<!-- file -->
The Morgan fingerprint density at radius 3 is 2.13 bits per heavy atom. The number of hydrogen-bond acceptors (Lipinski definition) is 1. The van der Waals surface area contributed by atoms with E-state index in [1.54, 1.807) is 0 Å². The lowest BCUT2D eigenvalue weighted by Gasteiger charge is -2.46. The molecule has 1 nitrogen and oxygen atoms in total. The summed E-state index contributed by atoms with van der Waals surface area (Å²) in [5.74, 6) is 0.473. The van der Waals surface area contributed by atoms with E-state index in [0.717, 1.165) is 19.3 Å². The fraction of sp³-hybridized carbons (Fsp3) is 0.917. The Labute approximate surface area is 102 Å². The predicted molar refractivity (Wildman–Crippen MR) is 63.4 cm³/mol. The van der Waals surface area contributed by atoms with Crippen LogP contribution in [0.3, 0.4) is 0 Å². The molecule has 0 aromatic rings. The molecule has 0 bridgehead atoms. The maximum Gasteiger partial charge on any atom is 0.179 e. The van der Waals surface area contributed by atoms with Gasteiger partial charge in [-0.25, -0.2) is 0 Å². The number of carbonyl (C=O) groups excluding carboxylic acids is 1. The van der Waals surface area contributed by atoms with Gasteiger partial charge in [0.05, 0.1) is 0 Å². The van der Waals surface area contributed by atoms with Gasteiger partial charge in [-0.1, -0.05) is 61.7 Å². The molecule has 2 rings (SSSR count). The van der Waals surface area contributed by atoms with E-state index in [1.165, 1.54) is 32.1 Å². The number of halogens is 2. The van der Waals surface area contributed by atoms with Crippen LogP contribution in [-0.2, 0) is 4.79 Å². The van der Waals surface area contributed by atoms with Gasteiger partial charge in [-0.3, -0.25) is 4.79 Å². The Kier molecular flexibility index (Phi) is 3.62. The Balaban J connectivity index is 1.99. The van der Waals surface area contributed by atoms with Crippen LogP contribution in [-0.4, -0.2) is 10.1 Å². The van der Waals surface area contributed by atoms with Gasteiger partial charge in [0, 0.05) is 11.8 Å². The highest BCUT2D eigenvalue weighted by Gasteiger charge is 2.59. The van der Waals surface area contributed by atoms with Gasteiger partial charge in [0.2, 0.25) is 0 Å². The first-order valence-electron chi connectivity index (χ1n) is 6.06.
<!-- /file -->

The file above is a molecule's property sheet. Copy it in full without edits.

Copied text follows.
The Morgan fingerprint density at radius 3 is 2.13 bits per heavy atom. The number of hydrogen-bond acceptors (Lipinski definition) is 1. The van der Waals surface area contributed by atoms with E-state index in [1.54, 1.807) is 0 Å². The lowest BCUT2D eigenvalue weighted by Gasteiger charge is -2.46. The molecule has 1 nitrogen and oxygen atoms in total. The summed E-state index contributed by atoms with van der Waals surface area (Å²) in [5.74, 6) is 0.473. The van der Waals surface area contributed by atoms with E-state index in [0.717, 1.165) is 19.3 Å². The fraction of sp³-hybridized carbons (Fsp3) is 0.917. The Labute approximate surface area is 102 Å². The predicted molar refractivity (Wildman–Crippen MR) is 63.4 cm³/mol. The van der Waals surface area contributed by atoms with Crippen LogP contribution in [0.3, 0.4) is 0 Å². The molecule has 0 aromatic rings. The molecule has 0 bridgehead atoms. The maximum Gasteiger partial charge on any atom is 0.179 e. The van der Waals surface area contributed by atoms with Gasteiger partial charge in [-0.25, -0.2) is 0 Å². The number of carbonyl (C=O) groups excluding carboxylic acids is 1. The van der Waals surface area contributed by atoms with Gasteiger partial charge in [0.05, 0.1) is 0 Å². The van der Waals surface area contributed by atoms with Gasteiger partial charge in [-0.1, -0.05) is 61.7 Å². The molecule has 2 rings (SSSR count). The van der Waals surface area contributed by atoms with E-state index in [1.165, 1.54) is 32.1 Å². The number of halogens is 2. The van der Waals surface area contributed by atoms with Crippen LogP contribution in [-0.2, 0) is 4.79 Å². The van der Waals surface area contributed by atoms with Gasteiger partial charge in [-0.3, -0.25) is 4.79 Å². The Kier molecular flexibility index (Phi) is 3.62. The Balaban J connectivity index is 1.99. The van der Waals surface area contributed by atoms with Crippen LogP contribution in [-0.4, -0.2) is 10.1 Å². The van der Waals surface area contributed by atoms with Gasteiger partial charge in [0, 0.05) is 11.8 Å². The highest BCUT2D eigenvalue weighted by Gasteiger charge is 2.59. The van der Waals surface area contributed by atoms with Gasteiger partial charge in [0.2, 0.25) is 0 Å². The first-order valence-electron chi connectivity index (χ1n) is 6.06.